Love at first sight
It begins when the CEO (mother) meets the co founder (father). A love around an idea binds them to the point where they decide to spend the most time with each other compared to any relationship in our current western culture (marriage). They share their hopes and dreams and move in together into their first home (office). It is not much at first. A basement, a windowless room, but it does not matter, because they are happy. Then at a networking event after party, they meet their first employee (child). This employee is attracted, maybe because in het previous job she was stuck in a cubicle doing non creative things, and now these two parents promise a free world full of wonder and joy and say ‘join us, not as a number on a sheet, but as a member of our family’. This is how she got adopted.
They are poor but they are happy. Everyday they decide how to live their own lives. ‘We are going to do it differently’ they say. Not like our previous jobs (grandparents). So the journey starts. They adopt two more children in the next year and an uncle (freelancer). They have chosen each other based on values and a need for freedom. They are happy, or… are they?
Bonded by blood
We do not choose our parents, siblings or aunts and uncles. I feel like in this modern life there is an ongoing complaint that we just have to do with the family we get at birth. Having said that I also see a trend where people try and find their own, non blood related, family. This to make sure that Christmas is spend with your friends with whom you have a deep connection instead of with your relatives that may have annoyed you since birth. A place where the trend to replace family by blood with an artificial one seems particularly strong in the startup world.
CEO’s all around the world talk about their startup family where contracts are based on trust, work hours on honesty and pay on fairness.The startup CEO tries to do something more humane. He or she treats the employees as family. He knows their hobbies and together they participate in the survival that is growing a startup. This as a counter culture also to the big corporations who sometimes have reduced their employees to numbers on a sheet.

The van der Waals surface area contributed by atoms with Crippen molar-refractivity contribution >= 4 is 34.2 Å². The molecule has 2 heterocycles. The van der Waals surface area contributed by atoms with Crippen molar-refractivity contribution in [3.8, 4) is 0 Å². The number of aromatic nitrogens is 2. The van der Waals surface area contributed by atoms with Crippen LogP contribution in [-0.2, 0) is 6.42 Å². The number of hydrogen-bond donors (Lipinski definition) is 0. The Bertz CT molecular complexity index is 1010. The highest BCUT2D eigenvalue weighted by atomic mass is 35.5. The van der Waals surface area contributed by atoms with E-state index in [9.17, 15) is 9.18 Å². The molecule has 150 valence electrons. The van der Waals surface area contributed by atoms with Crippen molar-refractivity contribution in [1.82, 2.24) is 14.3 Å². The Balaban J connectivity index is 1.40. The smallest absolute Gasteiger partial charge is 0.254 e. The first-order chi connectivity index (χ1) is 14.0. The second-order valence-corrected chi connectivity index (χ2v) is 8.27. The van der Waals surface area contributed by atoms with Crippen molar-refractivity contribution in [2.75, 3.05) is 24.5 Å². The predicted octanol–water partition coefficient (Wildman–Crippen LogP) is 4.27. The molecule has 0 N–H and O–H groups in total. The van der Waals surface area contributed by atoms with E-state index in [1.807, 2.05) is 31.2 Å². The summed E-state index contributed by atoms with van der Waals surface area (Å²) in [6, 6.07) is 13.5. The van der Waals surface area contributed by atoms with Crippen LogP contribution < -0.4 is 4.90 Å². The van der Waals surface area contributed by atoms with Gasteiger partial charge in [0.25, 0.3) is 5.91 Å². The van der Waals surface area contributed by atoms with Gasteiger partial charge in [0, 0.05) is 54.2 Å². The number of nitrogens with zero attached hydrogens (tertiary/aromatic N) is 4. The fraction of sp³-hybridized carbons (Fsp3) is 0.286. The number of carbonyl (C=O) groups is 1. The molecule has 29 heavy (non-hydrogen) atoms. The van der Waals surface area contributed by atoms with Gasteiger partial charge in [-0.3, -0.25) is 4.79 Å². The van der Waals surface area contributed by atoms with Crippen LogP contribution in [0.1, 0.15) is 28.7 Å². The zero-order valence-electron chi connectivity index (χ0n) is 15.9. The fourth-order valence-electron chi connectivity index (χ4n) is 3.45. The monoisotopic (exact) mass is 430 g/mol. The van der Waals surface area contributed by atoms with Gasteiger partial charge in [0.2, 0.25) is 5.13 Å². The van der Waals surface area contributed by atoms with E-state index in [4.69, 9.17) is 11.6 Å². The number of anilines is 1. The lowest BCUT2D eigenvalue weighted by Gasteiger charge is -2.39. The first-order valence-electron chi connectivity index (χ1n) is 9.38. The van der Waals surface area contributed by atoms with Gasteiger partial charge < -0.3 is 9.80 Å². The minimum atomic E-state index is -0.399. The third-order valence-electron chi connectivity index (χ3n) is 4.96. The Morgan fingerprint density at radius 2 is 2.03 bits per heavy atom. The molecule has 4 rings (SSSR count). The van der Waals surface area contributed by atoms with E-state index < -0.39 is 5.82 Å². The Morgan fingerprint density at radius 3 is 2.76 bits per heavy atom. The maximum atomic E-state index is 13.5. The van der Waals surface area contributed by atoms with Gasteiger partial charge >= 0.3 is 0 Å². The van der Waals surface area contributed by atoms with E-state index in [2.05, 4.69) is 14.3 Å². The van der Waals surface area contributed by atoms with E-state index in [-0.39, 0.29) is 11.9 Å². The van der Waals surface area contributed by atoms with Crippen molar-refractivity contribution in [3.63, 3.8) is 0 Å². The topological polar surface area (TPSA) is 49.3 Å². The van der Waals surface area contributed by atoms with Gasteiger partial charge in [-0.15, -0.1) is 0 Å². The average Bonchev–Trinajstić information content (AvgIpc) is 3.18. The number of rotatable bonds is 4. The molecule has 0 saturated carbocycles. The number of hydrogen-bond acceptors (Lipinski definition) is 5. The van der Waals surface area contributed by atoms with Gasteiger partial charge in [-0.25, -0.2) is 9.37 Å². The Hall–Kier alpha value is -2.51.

In the end
In the end it is very possible that the same problems start to arise as in a usual family. Specifically since the same behaviour is set at the beginning. A few key promises or values seem to be: honesty, safety, loyalty and trust. Words that are often used to describe the ‘perfect’ family. The reason I use quotes on the work perfect is because a lot of families like to believe they have these values but in reality it might be different. Why does this happen? Why do we set out to create something ‘better’ only to create a paradox where eventually the opposite happens. So yes, you can walk around in the office and express your emotions but it might hinder action since you are given a freebee to not ‘feel’ like working. This can be good in certain situations to lower stress but in others there is a deadline that is coming up and that ‘thing’ needs to happen right now. Also, fully expressing and attaching yourself seems to work best in an environment that is made safe. Safety does not come into existence simply because one preaches ‘you can express yourself here’. Creating security for exploration in a family happens by attention as a parent. In Mary Ainsworth’s (1971, 1978) ‘observational study of individual differences in attachment’ it clearly shows how children respond to an unsafe environment. In the experiment a mother leaves the child alone or with a stranger and creates an unsafe environment and the baby starts crying immediately only to be consolidated by the mother.
I feel that one of the reasons why creating a family environment is followed by the same challenges as a family by blood is… drumroll please… because we are humans. Yes yes, I know that seems like a cliche but that might be why at companies we tend to digress from what is human. Sometimes with a positive outcome where conflict is deflected since people understand that it is important to be professional and sometimes with a negative outcome where employees feel like there is no opportunity to be themselves.
But what is your point Joppe?
My point is that, while I believe it is important to create a safe space at work for people to express themselves it is equally important to know when to be professional. As a ex sociotherapist I also think this is a great way on how to improve actual family life (bonded by blood). Being human, seems to me, is as much about expressing yourself fully as it is at maintaining control. Expressing yourself fully is creative, fun and passionate and controlling yourself is safety, long term planning and investment.
I would not argue for a company that mimics a family nor would I argue for a company that mimics the opposite. To be sustainable and innovative in the future we need both. As with all things in life, in the end, it is about perfect balance.
I have linked here the Mary Ainsworth’s (1971, 1978) observational study of individual differences in attachment: https://www.simplypsychology.org/mary-ainsworth.html